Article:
It’s no secret that the compounding industry is under greater scrutiny these days. A number of high-profile cases, including recent deaths linked to outsourced intravenous (IV) compounding at a Texas hospital, have moved patient safety concerns front and center.1 In the wake of ongoing fallout and a 2-year crackdown on compounding centers by FDA, many hospitals are analyzing their current strategy and rethinking the pros and cons of outsourced IV compounding.
Mr BarickmanIt’s no secret that the compounding industry is under greater scrutiny these days. A number of high-profile cases, including recent deaths linked to outsourced intravenous (IV) compounding at a Texas hospital, have moved patient safety concerns front and center.1 In the wake of ongoing fallout and a 2-year crackdown on compounding centers by FDA, many hospitals are analyzing their current strategy and rethinking the pros and cons of outsourced IV compounding.
Historically, outsourcing portions of the IV compounding process such as batch compounding has been attractive for these reasons:
· Outsource centers effectively address the expense and resource challenges associated with managing complex compounding operations; and
· Outsourcers are recognized for their ability to secure product in an era of problematic drug shortages.
Effective collaboration can help mitigate drug shortages
Although these benefits present notable opportunities for resource-strapped hospital pharmacies, the reality is that hospitals can better mitigate patient safety risks and control costs by maintaining full control over the process.
Third-party compounding centers have not faced the same high-level regulation and oversight as manufacturers, leaving room for error and compromised patient safety, as evidenced in recent media reports on the continuing succession of quality problems.1 The regulatory landscape is evolving to address this issue, but new requirements are increasing the costs of doing business for outsourcers. These added expenses are being passed on as higher premiums to hospital customers, diminishing the cost advantages of the outsourcing option that may have been realized in the past.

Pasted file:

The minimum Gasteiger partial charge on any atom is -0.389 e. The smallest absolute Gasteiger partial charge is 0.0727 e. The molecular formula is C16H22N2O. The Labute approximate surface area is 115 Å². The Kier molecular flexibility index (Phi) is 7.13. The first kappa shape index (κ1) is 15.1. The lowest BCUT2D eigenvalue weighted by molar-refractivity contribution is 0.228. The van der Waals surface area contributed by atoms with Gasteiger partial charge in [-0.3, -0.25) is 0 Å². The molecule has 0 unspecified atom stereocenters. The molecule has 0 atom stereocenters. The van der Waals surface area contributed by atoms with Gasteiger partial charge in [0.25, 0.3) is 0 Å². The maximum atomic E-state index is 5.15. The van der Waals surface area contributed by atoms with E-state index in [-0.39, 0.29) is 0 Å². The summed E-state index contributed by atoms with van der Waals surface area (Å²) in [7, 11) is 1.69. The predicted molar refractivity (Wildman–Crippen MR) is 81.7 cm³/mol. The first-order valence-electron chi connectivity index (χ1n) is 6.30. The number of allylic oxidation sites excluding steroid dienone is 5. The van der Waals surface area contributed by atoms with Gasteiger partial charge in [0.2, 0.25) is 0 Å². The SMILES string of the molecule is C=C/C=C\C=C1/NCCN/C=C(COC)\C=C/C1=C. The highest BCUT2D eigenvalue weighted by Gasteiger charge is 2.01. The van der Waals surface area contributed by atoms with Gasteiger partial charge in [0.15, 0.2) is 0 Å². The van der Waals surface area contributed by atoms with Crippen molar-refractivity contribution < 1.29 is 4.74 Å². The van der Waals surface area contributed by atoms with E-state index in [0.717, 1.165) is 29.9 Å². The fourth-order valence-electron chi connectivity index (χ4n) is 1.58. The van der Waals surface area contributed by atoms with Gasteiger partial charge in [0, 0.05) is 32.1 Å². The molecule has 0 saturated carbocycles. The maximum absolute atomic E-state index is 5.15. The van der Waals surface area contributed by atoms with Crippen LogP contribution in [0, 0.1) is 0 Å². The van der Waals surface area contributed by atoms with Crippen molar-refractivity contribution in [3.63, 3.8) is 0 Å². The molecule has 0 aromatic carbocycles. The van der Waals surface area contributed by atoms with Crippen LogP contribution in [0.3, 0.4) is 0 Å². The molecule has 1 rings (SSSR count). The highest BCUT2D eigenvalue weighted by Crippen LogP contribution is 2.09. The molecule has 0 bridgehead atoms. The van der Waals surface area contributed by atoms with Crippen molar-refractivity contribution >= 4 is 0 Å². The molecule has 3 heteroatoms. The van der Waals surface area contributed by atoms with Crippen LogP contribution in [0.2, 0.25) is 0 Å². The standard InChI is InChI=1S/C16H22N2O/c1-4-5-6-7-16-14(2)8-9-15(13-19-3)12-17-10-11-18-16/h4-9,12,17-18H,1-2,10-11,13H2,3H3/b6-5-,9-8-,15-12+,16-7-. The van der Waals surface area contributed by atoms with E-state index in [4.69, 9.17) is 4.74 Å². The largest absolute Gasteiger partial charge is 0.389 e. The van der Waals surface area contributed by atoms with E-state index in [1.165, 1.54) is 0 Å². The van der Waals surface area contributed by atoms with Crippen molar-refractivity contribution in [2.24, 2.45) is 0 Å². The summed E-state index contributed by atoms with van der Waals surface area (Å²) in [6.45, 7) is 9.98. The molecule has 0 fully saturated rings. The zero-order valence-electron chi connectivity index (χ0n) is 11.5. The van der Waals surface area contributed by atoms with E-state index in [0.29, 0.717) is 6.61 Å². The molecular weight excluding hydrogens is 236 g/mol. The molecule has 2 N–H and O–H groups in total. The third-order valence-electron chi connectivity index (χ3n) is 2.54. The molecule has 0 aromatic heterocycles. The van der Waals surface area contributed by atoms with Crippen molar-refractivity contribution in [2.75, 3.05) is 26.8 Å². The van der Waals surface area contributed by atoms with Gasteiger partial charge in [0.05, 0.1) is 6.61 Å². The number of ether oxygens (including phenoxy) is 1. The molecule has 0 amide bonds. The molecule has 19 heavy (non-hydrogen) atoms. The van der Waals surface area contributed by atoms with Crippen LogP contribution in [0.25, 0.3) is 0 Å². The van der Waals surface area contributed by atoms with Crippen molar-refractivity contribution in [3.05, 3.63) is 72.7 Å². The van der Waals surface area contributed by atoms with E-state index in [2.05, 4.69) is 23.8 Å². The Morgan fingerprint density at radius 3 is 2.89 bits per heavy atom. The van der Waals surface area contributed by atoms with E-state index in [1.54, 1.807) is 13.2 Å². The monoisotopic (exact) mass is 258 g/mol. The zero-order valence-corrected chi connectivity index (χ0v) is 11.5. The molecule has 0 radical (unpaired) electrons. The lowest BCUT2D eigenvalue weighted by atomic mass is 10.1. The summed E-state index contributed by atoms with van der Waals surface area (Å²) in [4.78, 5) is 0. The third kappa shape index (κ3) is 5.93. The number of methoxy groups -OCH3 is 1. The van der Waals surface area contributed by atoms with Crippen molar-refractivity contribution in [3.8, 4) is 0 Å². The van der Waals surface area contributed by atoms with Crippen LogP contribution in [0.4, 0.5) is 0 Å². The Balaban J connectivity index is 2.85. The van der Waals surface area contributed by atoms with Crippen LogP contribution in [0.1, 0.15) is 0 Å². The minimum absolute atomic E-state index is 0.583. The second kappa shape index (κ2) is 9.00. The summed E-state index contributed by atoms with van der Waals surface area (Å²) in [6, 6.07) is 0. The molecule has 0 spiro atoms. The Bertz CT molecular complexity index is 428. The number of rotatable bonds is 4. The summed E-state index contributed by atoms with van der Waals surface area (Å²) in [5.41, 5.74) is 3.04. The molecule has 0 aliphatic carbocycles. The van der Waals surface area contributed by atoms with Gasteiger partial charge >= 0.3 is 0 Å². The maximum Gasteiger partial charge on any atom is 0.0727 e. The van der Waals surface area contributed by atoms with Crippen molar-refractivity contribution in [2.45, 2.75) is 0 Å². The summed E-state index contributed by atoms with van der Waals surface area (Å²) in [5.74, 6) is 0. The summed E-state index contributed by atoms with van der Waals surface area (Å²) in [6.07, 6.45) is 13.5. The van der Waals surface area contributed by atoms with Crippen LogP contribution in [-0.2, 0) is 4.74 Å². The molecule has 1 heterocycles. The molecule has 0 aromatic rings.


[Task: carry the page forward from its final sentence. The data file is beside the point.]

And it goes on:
Moving forward, hospitals should consider the advantages of in-house batch compounding as a viable option. Successful transition strategies that promote patient safety at the highest level entail an approach that leverages best-practice procedures and an automated infrastructure.
Bringing the batch IV compounding function in-house can be a costly and time-intensive endeavor as organizations update facilities and implement new procedures to ensure compliance with industry guidelines and state requirements. Staff training and fully developed education programs are needed to ensure the production of IV admixtures that meet the required high standards of safety and quality.
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Although insourcing the batch IV compounding function can be a daunting task for lean pharmacy departments, when done correctly, the benefits far outweigh the effort. Hospitals can actually realize a huge financial advantage, saving as much as 60% to 80% over outsourcing in some cases.
Patient safety is a top concern for hospital pharmacies, and IV admixture is particularly challenging. Two critical types of errors are associated with IV compounding: microbiologic contamination or compromised sterility, typically associated with inadequacies of facilities, equipment, and aseptic procedures; and accuracy. Simply put, if the correct drugs are not selected or standard formulas and calculations are not executed accurately, patients can get hurt. Errors can be as simple as drawing the wrong amount of the correct drug or as dangerous as using the wrong drug or wrong strength entirely. As well, the most common method pharmacists use to check IVs is a manual IV process that can miss these errors entirely.